Do Red Blood Cells Have a Nucleus?

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  • 0:02 Not a Simple Answer
  • 0:57 What Is a Red Blood Cell?
  • 1:20 Erythropoiesis
  • 3:20 Why Expel the Nucleus?
  • 3:48 Lesson Summary
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Lesson Transcript
Instructor: Sarah Phenix
In this lesson, we'll answer the question: 'Do red blood cells have a nucleus?' We will discuss how stages of red blood cell maturation complicate this question and come to a final answer on the topic.

Not a Simple Answer

Do red blood cells have a nucleus? Well, the short answer to this question is no.

Red blood cells, or erythrocytes (erythro being Greek for 'red' and cyte meaning 'cells') are actually anucleated cells, meaning that they don't have a nucleus. But wait! Don't go away just yet because this is actually a much more tricky question than you would expect.

Why so tricky? Well, while mature blood cells are anucleated, the precursor cells that mature into erythrocytes actually do. Kind of like a tadpole losing its tail to become an adult frog.

So, the question depends on whether you are referring to a mature erythrocyte or an immature erythrocyte. Whoa- did I just blow your mind? Okay, maybe not, but it's still pretty interesting. Why don't mature erythrocytes have a nucleus? That might be an even better question.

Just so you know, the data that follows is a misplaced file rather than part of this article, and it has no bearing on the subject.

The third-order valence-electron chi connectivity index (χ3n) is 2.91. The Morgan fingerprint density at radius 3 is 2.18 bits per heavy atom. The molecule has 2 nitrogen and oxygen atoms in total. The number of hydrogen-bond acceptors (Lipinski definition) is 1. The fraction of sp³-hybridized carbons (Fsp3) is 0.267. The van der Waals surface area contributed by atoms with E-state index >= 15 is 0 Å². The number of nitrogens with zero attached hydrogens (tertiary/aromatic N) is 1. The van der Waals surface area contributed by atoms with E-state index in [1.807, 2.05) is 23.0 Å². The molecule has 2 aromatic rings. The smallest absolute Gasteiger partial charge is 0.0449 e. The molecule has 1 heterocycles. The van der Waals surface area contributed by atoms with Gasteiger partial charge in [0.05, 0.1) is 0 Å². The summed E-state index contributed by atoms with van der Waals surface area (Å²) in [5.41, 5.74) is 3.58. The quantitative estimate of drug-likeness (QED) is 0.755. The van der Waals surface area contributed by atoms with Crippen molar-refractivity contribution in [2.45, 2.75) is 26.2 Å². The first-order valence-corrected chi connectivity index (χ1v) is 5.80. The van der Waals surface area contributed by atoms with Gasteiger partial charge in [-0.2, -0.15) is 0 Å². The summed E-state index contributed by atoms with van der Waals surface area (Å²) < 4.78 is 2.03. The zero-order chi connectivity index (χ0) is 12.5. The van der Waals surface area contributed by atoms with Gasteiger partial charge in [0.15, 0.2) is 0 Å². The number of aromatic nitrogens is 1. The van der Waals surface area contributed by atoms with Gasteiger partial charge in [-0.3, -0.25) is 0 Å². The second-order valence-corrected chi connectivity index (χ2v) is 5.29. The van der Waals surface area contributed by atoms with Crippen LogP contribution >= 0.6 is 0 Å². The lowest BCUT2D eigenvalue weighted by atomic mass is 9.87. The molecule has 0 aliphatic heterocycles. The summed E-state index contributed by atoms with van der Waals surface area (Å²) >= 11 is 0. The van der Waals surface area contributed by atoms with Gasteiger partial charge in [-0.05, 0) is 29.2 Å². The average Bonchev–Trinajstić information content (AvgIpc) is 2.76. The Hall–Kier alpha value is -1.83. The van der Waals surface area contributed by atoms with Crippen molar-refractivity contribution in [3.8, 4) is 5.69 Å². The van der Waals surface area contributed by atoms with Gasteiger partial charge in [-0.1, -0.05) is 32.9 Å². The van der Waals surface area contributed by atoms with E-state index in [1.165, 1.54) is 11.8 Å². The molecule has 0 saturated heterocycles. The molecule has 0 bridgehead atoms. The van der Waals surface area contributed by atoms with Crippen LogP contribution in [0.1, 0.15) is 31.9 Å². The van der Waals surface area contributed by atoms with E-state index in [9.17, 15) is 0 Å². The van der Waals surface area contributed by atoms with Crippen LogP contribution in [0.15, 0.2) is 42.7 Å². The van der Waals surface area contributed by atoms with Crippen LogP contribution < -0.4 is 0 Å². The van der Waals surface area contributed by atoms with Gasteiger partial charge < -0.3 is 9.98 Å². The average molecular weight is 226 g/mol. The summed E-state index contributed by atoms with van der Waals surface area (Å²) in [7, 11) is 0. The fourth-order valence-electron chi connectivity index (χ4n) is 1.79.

What Is a Red Blood Cell?

Let's get some facts straight first. You might know that erythrocytes are red because of their hemoglobin, which is the protein molecule that fills the interior of the cell and is responsible for binding with oxygen. But, did you know that your blood is produced within your bones? Actually, to be specific, erythropoiesis, the production of erythrocytes, occurs within your bone marrow.

Erythropoiesis

It all starts with your kidneys - that's right, your little bean-shaped kidneys do play a role in this. Your kidneys' job is to filter your blood for pathogens and old erythrocytes, which need to be removed from circulation, so, in the process, they keep tabs on the general health of your blood. Kidneys secrete a hormone called erythropoietin when they sense that your blood supply is getting low based on your body's oxygen levels. No wonder they are so important, right? Anyway, this release of erythropoietin into your blood stream in turn stimulates your bone marrow to start producing more erythrocytes.

Your bone marrow houses nucleated stem cells, called hemocytoblasts, which are capable of becoming any type of blood cell - they just need direction as to which one. Now, once a hemocytoblast has been given its orders to become a erythrocyte, it becomes a proerythroblast, or a nucleated cell committed to becoming a erythrocyte - sort of like a soldier starting off under the rank of private before they can graduate into becoming a general.

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